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Friday, November 16, 2001



Hawaii State Seal


Gov looks to raise
U.S. flag at palace

He says flying the flag over Iolani
Palace is "totally appropriate"


By Pat Omandam
pomandam@starbulletin.com

Gov. Cayetano said it is "totally appropriate" for the U.S. flag to be raised over Iolani Palace, and is looking into whether it can be flown there all the time, alongside the Hawaiian flag.

The governor responded to a Star-Bulletin story yesterday about the head of Iolani Palace apologizing for temporarily flying the U.S. flag over the palace to honor the victims of the Sept. 11 attacks.

Flying the U.S. flag over Iolani Palace -- and the subsequent apology -- divided members of the native Hawaiian community. Some felt raising the flag over the historic home of Hawaiian monarchy was an insult to Hawaiians because of the U.S. annexation of the kingdom in 1898. Others said the flag raising was appropriate and the apology was unnecessary.

Cayetano said the U.S. flag is appropriate because the historic 122-year-old building is now owned by the state and a part of Hawaiian and American history.

"I think those who are sensitive to the idea, who oppose the idea, have their point of view," Cayetano said yesterday. "But I believe to the overwhelming majority of Hawaiians in this state -- and I'm talking about Hawaiians of Hawaiian blood, not Hawaiians like me -- support the idea that the flag is appropriate over Iolani Palace."

Friends of Iolani Palace Executive Director Alice Guild on Nov. 8 sent an open letter to its board, staff, volunteers and others "affected by flying of the American flag at the palace," saying she should have consulted with the native Hawaiian community before allowing the flag to fly between Sept. 28 and Oct. 28.

Guild has not returned telephone calls from the Star-Bulletin. In her letter she said her apology was prompted by "hurt mail" from the native Hawaiian community about the gesture.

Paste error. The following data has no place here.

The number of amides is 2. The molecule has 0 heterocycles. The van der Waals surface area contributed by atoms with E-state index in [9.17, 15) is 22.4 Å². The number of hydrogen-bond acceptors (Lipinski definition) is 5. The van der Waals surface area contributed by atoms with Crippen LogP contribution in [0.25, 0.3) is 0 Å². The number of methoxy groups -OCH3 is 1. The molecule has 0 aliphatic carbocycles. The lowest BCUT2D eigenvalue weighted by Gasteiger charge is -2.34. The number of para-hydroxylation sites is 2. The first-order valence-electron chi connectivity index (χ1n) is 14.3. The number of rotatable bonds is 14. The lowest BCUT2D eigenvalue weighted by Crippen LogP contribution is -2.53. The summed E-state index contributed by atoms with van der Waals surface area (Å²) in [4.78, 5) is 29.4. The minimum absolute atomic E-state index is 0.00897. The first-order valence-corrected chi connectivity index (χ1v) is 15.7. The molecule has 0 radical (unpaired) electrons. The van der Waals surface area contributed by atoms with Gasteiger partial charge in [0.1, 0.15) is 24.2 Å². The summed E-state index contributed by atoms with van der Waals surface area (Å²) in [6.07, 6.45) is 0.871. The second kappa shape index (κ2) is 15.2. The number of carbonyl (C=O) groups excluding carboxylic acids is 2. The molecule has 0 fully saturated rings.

One woman who sent such an e-mail said she is not surprised by Cayetano's response.

"Sensitivity to Hawaiian issues is not important to this regime," said Kau'i P. Goodhue, a member of the Hawaiian Patriotic League who wrote that she would "rather see the Iolani Palace burned to the ground than to see the U.S. flag flying over her again."

Goodhue said yesterday: "There are American flags flying all over the state. ... How does it hurt or help to have the American flag fly over Iolani Palace?"

"If it could change what happened on Sept. 11, I would be the first one raising the flag there, but it won't," she said last night.

Still, Cayetano said he believes Queen Liliuokalani, who flew the U.S. flag over Washington Place in 1917 to honor Hawaiians who died during World War I, would have found it appropriate for the American flag to fly above the palace today.

"I'm not sure why it doesn't fly there every day along with the Hawaiian flag" just like Washington Place and the state Capitol, the governor said.

Others, however, say the queen flew the flag at her private home and would not have done so at the palace.

Today, the Hawaiian flag is usually flown alone above the palace in keeping with the late Hawaiian monarchy period.


Star-Bulletin reporter Rod Antone contributed to this report.



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